In an LPV approach, the WAAS GPS (not the barometric altimeter) is used to generate the vertical guidance. But the decision altitude for going missed is determined using barometric altimeter. Why isn't the DA using WAAS GPS for consistency? This way the DA will be the exact same point on the glide slope no matter what the field temperature is.
2$\begingroup$ I'm not sure, but usually SBAS corrected altitude isn't shown to the pilot at all, right? All aircraft I'm familiar with only allow setting minimums based on barometric (DA) or radio (DH) altitude. $\endgroup$– BianfableMar 16 at 7:03
$\begingroup$ Just like an inner marker on an ILS approach, yes? $\endgroup$– wbeard52Mar 16 at 14:37
I'm pretty sure it's an artifact of the conservatism applied to the certification of WAAS LPV approaches. From a certification standpoint, the assumed vertical precision of GPS is not considered adequate compared to baro alt, even if technically it is.
With smartphones having GPS antennas that can resolve position down to inches, you could probably fly an LPV approach using an app on your phone (if someone made one) with more precision than a TSO'd aviation system, but the phone isn't certified.
It takes a long time for change to work its way through the system, and the technology tends to run quite a bit ahead of its application in aviation.
1$\begingroup$ I don’t think smartphones are WAAS equipped or have that accuracy. This makes me imagine a grisly scene of NTSB and local LE coming up on an aircraft accident with the smashed and burning wreckage in a ravine 300 yds before the approach end of a runway in blinding snow. Near the lifeless, bloody hand of what was once the captain, investigators find a smartphone with a Verizon ad playing, saying “Can you hear me now?” $\endgroup$ Mar 16 at 18:05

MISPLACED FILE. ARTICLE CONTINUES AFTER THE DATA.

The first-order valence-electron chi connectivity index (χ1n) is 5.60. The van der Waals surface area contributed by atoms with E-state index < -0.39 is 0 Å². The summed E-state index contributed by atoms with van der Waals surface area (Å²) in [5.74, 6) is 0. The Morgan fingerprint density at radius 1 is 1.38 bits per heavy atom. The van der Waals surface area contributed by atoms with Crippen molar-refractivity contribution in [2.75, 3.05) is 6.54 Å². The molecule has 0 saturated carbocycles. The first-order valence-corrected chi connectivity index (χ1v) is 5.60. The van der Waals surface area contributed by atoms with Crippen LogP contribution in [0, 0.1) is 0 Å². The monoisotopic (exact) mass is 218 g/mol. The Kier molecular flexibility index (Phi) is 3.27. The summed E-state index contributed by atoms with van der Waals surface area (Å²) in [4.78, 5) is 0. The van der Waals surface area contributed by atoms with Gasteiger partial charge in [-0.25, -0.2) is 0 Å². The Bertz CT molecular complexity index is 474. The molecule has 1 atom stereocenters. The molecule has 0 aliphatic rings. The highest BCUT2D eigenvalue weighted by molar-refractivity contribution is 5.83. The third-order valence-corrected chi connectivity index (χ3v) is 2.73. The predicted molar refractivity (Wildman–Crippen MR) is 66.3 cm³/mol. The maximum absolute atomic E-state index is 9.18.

1$\begingroup$ Yes a smart phone can now resolve 3D position down to centimeters, whereas the aviation equipment is stuck with its legacy cert requirements. An new GPS antenna was developed a few years ago that made this possible. That's why delivery drones can deliver a package to your front door. Not saying you would ever try it. $\endgroup$– John KMar 17 at 3:37
$\begingroup$ @JohnK Do you have a source that GPS in smartphones is accurate to that level? I haven't seen anything better than a few meters claimed in any reputable source, and that is just for lat/long, not altitude. $\endgroup$ Mar 17 at 23:24
$\begingroup$ In any case, drone deliveries are operated under part 135, so presumably they would need to use similar certified GPS just like any other aircraft that requires an airworthiness certificate? $\endgroup$ Mar 17 at 23:28
$\begingroup$ It was an article about the development of a new antenna for cell phones developed IIRC by the University of Texas. I'd have to dig it up. $\endgroup$– John KMar 18 at 12:09
One thing never to forget in aviation is redundancy - if possible never trust a single system - better have two or even more independent sources to crosscheck their data. Such as verifying the correct GPS height with the barometer to be really sure you are not too close to the ground.